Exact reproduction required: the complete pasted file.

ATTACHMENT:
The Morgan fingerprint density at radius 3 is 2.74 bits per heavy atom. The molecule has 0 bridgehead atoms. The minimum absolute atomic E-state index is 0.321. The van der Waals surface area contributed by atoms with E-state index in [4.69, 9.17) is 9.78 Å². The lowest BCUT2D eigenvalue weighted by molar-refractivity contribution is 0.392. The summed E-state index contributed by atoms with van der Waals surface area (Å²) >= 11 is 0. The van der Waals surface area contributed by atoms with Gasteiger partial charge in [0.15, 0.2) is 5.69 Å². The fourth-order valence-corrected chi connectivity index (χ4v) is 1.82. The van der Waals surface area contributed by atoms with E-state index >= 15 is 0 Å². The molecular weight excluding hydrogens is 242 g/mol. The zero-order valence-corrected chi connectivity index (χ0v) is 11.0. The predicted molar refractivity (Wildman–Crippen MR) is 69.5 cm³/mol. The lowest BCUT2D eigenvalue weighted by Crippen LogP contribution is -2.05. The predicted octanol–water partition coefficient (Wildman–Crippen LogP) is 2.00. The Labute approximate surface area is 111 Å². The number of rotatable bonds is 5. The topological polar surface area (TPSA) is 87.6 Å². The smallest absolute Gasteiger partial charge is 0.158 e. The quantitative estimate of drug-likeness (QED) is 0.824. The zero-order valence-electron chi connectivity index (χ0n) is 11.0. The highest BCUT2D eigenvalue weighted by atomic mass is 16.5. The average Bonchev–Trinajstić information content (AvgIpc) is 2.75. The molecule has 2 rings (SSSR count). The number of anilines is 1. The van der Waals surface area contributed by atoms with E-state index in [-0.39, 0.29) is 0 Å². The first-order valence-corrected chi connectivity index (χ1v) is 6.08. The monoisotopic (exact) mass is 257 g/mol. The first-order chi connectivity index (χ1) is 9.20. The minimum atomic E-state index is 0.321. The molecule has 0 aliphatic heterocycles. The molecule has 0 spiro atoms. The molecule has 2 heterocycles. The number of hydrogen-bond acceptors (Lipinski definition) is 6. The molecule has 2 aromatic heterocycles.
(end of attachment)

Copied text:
The Morgan fingerprint density at radius 3 is 2.74 bits per heavy atom. The molecule has 0 bridgehead atoms. The minimum absolute atomic E-state index is 0.321. The van der Waals surface area contributed by atoms with E-state index in [4.69, 9.17) is 9.78 Å². The lowest BCUT2D eigenvalue weighted by molar-refractivity contribution is 0.392. The summed E-state index contributed by atoms with van der Waals surface area (Å²) >= 11 is 0. The van der Waals surface area contributed by atoms with Gasteiger partial charge in [0.15, 0.2) is 5.69 Å². The fourth-order valence-corrected chi connectivity index (χ4v) is 1.82. The van der Waals surface area contributed by atoms with E-state index >= 15 is 0 Å². The molecular weight excluding hydrogens is 242 g/mol. The zero-order valence-corrected chi connectivity index (χ0v) is 11.0. The predicted molar refractivity (Wildman–Crippen MR) is 69.5 cm³/mol. The lowest BCUT2D eigenvalue weighted by Crippen LogP contribution is -2.05. The predicted octanol–water partition coefficient (Wildman–Crippen LogP) is 2.00. The Labute approximate surface area is 111 Å². The number of rotatable bonds is 5. The topological polar surface area (TPSA) is 87.6 Å². The smallest absolute Gasteiger partial charge is 0.158 e. The quantitative estimate of drug-likeness (QED) is 0.824. The zero-order valence-electron chi connectivity index (χ0n) is 11.0. The highest BCUT2D eigenvalue weighted by atomic mass is 16.5. The average Bonchev–Trinajstić information content (AvgIpc) is 2.75. The molecule has 2 rings (SSSR count). The number of anilines is 1. The van der Waals surface area contributed by atoms with E-state index in [-0.39, 0.29) is 0 Å². The first-order valence-corrected chi connectivity index (χ1v) is 6.08. The monoisotopic (exact) mass is 257 g/mol. The first-order chi connectivity index (χ1) is 9.20. The minimum atomic E-state index is 0.321. The molecule has 0 aliphatic heterocycles. The molecule has 0 spiro atoms. The molecule has 2 heterocycles. The number of hydrogen-bond acceptors (Lipinski definition) is 6. The molecule has 2 aromatic heterocycles.